Thursday, 10 September 2009

Recipe #4: Stuffed Grape Vine Leaves

While looking for recipes of this Mediterranean classic I found that most people call them "stuffed vine leaves" but usually only grape leaves are used.  There are so many different variations out there but I was really happy with this one.  The mixture of ground lamb and beef along with lemon and mint was so flavorful!  I've tried quite a few stuffed grape leaves from restaurants and deli stores and haven't ever really been blown away.  These are different.  They are absolutely delicious, if labor intensive.  This is definitely a recipe to make with friends who can help you with stuffing all those leaves!  While making them I could imagine groups of Greek women sitting around while spooning the filling on to the leaves, rolling them, and gossiping all the while.  This is definitely social food - and I love that kind of food.  Worlds removed from the TV dinner, this is food rooted in tradition, culture, and community.  So invite over a few friends, pour some wine, and get working!

The following link provides very helpful step-by-step instructions on how to roll the leaves:
How to Fold Stuffed Vine Leaves.

For a note of history, stuffed vine leaves are Arab in origin, first appearing on the scene in the the early Islamic empire of the Abbasids who ruled in Baghdad between the 8th and 10th centuries, although there is some evidence that the Persians were stuffing grape leaves even earlier!  Apparently Ottoman cooks loved stuffing vegetables, leaves, cabbage and this practice traveled to Turkey and Greece.  In Greece and Turkey they're called dolmades or koupepia and the Arabs refer to them as waraq.

Stuffed Grape Vine Leaves  
(Printable Version)
Adapted from Jacques Remond's recipe here:
  • 1 onion, chopped
  • 200-250 grams (approx. 1/2 pound) ground lamb
  • 200-250 grams (approx. 1/2 pound) ground beef
  • 3/4 cups red wine
  • 1 cup arborio rice
  • juice of 1 lemon
  • 1/2 onion chopped
  • 1/3 cup parsley, chopped
  • 1/2 cup mint, chopped
  • 1 tomato, chopped
  • olive oil
  • freshly ground pepper
  • salt
  • 2 cups hot chicken or vegetable broth
  • 70-100 grape leaves
I am going to assume that most of you do not have access to fresh, tender grape leaves and will be using preserved ones!  Remove leaves from package and submerge in cool water to wash away the salty brine.  Rinse thoroughly and set in colander to drain.  While they're draining prepare the filling.
Heat some olive oil in a heavy bottomed frying pan and add the onion (the whole one that you've chopped).  Sauté until tender.  Add the meat and cook thoroughly.  Once meat is nicely browned and cooked through add the red wine.  Stir through. Next add the rice and lemon juice and stir through to prevent the rice from sticking together.  Allow to cook for about 30 seconds and remove from heat.  The rice will not cook at this stage so it's alright that it's still crunchy.
In a bowl mix the additional onion with the mint, parsley, and tomato.  Add the meat mixture and mix thoroughly.  Add salt and pepper to taste.

Use any damaged leaves to line a large frying pan or skillet.  This prevents the doulmadas from sticking when you cook them.  Set aside an additional 20 leaves to place between the layers of doulmadas and to cover them once you've filled the pan.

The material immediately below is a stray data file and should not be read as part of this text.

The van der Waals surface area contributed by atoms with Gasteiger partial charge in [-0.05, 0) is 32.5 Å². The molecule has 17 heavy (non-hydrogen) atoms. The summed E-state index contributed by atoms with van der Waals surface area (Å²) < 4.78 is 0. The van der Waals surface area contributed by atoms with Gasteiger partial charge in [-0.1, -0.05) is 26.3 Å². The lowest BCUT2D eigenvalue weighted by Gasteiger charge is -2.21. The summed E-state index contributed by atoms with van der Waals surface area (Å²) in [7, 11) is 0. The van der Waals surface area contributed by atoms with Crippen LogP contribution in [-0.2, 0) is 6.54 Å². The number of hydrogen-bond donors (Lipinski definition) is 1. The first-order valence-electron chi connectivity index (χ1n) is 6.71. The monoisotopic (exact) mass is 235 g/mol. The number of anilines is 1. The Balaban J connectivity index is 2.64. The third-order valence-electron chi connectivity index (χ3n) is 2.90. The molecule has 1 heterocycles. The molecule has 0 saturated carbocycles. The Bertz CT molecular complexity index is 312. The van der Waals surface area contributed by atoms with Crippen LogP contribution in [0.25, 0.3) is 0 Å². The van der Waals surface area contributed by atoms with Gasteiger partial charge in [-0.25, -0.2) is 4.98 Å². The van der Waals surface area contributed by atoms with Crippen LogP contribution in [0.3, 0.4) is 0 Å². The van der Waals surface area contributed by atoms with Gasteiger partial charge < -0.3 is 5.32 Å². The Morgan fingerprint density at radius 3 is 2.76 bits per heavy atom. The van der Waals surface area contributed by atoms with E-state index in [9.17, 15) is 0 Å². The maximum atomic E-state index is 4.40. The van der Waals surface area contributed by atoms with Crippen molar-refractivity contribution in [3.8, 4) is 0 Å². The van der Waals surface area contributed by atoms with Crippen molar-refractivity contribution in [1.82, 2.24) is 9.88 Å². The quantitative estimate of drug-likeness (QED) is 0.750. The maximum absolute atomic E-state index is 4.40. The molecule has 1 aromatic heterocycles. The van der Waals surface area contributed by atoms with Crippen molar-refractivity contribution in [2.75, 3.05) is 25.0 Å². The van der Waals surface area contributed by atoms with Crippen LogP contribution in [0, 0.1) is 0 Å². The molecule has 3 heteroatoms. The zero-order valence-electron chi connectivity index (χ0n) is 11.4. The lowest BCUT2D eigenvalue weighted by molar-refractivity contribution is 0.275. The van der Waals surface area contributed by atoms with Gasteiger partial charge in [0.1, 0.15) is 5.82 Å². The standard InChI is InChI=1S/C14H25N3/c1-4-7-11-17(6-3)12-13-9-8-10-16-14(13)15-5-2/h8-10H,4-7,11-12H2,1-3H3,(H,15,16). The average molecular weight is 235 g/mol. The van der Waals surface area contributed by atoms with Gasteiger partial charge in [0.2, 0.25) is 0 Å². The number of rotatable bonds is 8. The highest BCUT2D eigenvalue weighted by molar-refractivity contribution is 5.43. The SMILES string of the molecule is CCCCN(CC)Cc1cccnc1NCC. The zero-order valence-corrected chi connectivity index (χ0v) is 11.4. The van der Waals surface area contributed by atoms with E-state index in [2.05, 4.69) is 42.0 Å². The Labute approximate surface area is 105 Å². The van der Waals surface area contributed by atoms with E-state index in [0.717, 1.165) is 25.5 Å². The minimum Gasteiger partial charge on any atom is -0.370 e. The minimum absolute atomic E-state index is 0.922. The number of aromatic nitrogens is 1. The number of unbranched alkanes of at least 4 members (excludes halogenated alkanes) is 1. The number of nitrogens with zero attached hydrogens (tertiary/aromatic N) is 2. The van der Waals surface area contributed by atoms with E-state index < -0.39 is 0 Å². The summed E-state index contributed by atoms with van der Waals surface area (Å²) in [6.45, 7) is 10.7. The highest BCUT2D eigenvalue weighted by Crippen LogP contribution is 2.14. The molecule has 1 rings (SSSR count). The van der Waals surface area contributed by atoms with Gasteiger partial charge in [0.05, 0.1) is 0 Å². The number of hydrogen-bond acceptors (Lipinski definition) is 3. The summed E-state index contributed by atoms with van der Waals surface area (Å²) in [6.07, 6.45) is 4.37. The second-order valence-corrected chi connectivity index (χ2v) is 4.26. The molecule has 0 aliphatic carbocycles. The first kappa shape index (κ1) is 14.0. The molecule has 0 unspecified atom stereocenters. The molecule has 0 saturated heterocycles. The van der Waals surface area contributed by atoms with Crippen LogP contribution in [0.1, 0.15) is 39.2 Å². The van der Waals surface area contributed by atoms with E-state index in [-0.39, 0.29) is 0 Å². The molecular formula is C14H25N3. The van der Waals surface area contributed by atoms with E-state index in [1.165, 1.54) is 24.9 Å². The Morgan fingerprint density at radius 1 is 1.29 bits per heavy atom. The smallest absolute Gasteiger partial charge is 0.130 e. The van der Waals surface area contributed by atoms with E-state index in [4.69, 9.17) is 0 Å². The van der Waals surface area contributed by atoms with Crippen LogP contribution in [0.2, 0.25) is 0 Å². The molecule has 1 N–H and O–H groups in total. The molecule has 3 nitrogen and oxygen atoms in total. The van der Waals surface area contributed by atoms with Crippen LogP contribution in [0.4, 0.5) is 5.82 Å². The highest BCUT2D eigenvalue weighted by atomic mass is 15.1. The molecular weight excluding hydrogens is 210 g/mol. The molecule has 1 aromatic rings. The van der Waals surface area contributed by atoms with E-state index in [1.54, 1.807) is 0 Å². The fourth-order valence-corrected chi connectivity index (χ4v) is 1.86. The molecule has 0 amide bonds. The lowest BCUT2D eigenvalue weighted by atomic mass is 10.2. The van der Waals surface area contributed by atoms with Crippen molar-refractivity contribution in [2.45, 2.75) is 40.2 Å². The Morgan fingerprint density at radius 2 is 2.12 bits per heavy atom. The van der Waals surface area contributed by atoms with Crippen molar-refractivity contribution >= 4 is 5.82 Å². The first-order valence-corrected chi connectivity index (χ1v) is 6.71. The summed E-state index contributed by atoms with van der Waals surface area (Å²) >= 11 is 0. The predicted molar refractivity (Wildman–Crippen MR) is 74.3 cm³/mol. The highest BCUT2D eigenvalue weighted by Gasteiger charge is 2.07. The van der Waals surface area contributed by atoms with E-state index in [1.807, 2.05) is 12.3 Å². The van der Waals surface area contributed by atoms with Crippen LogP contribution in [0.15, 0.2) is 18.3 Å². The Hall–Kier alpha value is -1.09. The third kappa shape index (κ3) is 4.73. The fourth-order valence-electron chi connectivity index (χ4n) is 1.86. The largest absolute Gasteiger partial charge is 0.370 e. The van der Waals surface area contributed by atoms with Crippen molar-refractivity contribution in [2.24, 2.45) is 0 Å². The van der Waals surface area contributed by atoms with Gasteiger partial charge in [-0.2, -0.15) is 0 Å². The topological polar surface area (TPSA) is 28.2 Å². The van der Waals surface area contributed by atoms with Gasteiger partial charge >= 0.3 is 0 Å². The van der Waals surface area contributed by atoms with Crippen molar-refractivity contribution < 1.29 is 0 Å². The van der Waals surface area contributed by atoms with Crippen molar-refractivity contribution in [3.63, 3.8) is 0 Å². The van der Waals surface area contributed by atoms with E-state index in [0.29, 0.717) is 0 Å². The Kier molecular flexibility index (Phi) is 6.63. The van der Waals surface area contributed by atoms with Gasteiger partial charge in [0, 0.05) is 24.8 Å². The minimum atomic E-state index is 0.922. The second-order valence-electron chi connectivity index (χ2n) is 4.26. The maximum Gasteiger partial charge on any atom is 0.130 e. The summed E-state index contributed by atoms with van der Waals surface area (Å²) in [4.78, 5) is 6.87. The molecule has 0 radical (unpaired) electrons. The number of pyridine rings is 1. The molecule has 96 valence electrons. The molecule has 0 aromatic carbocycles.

Now, you're ready to stuff those leaves.  Place a leaf shiny side down and spoon a small amount of the filling into the base of the leaf where the stem used to connect.  You may need to remove the stems as you go.  Fold the bottom left lobe of the leaf over the filling followed by the lower right lobe.  Begin rolling the leaf up, tucking in the edges as you go.  Again, a good link with directions and photos can be found here.

Place the stuffed leaves side by side in the pan so they're all facing the same direction.  When you start the second layer, place a layer of leaves between the second layer to protect them while they cook.  Continue rolling those leaves until all the stuffing is used.

Cover your last layer with your reserved leaves.  Drizzly a generous splash of olive oil on top.  Place a heavy lid or inverted dish on top of the leaves and pour the chicken stock over the leaves until it comes up to the cover or dish.  Here's a picture of my improvised lid as I don't really have a nice heavy one that would keep the leaves in place and prevent them from unwrapping:

Bring to a simmer.  Once a simmer has been reached, reduce the heat to maintain the simmer but don't let it come to a full boil.  Also keep an eye on your pot and top up the cooking liquid with water as it evaporates so the leaves do not dry out.  Simmer for about 30 minutes.  At this point, pull out one of the doulmadas and check to see if the rice is fully cooked.  Be really careful here because these babies are hot!  If the rice is not tender, continue to cook for about another 10 minutes.

Gently remove the stuffed vine leaves with a slotted spoon or pair of tongs, allowing the excess liquid to drain.

Serve warm with lemon wedges.  Some recipes recommend serving with a yoghurt sauce, but these were good on their own!  Enjoy.  Leftovers can be served cold and are also really tasty.

© 2009 Rebecca Manor


Ashli said...

Leftovers can also be had for breakfast the following morning if you just can't wait til later in the day! These stuffed grape leaves are so delicious!

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